The garden has been opening through the National Garden Scheme since 1931 and Nicola and Guy are happy to continue the tradition.
"We enjoy opening the gardens for the NGS. It gives us all something to work towards and ensures the gardens are maintained to a high standard.
"We couldn't open the gardens without our three fantastic gardeners and the help of our friends and family. They truly are great and help in all areas from making cakes, serving teas and washing up to directing people around the garden.
"Everyone gets involved, from the children through to our mothers, it's a real team effort."
Opening in spring is an ideal time to catch the beauty of translucent blooms from the massed azaleas, spectacular rhododendrons and magnolias underplanted with bluebells.
"We love the colours that are in the garden through the spring and into the summer," says Nicola. "Every area you walk in gives you a different perspective, from the rose garden, through to the twin borders and the woodland walk.
"The bottom wood is also spectacular in spring with a carpet of bluebells running throughout."
Ladham House is a private garden that sometimes opens through the National Garden Scheme. Get email alerts for its next open day online.
Get the look:
Working with mature shrubs and trees, enhancing and augmenting
Layered planting, from tree canopies to carpets of bluebells
A blend of formal and informal areas
Mixing traditional style with contemporary additions
Clipped topiary by the house and pool
Classic colour schemes
Repeated planting for impact
Evergreen framework with colour through the seasons
Spring interest from massed azaleas, rhododendrons and gracious magnolias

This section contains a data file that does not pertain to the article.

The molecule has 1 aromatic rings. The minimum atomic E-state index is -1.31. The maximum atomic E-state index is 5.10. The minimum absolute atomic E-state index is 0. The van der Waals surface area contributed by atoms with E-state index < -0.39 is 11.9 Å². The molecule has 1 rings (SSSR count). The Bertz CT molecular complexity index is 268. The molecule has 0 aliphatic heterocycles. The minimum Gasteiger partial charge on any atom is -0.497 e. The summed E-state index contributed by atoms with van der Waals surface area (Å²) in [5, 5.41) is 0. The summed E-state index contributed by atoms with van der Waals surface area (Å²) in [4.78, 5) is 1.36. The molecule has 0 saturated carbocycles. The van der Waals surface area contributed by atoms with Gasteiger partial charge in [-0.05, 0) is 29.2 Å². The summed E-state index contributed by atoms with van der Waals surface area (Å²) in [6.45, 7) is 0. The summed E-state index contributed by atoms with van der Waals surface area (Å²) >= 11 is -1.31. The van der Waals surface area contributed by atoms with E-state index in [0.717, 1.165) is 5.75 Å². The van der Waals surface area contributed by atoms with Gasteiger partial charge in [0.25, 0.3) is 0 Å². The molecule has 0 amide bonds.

Mirrored herbaceous borders are planted with swathes of repeated perennials and backed by shrubs and trees.
Plant of the month
Dicentra, Bleeding heart
Traditional perennial, strings of heart-shaped flowers, divided foliage, flowers consist of two reflexed lobes with central column that resembles a dangling drop of blood, blooms four to six weeks in spring
Part shade, extremely tolerant of heat and cold, moist, humus-rich soil, can divide clumps in autumn, pretty mixed with spring bulbs, primroses and wildflowers
Jobs to be done
Divide herbaceous overgrown perennials or ones that you want to propagate
Many perennials may benefit from the 'Chelsea chop' by being cut back by half, for example rudbeckia, sedum and helenium, to make sturdier plants that will flower slightly later
Clumps of bulbs and primroses can also be divided after flowering. Divide hostas as they come into growth
Lift spring bedding and plant summer containers and bedding, such as begonias, petunias, pelargoniums and antirrhinum
Deadhead tulips as the flowers finish but remember to let the foliage die down naturally
Put stakes in place now for border plants before they get too tall
Grow some food this year, even on the tiniest plot or in containers
Make a list of your favourite edibles to eat raw or use in cooking, including herbs
Consider ones that are more expensive to buy, such as leeks, lettuce and herbs, so they may be better choices to grow at home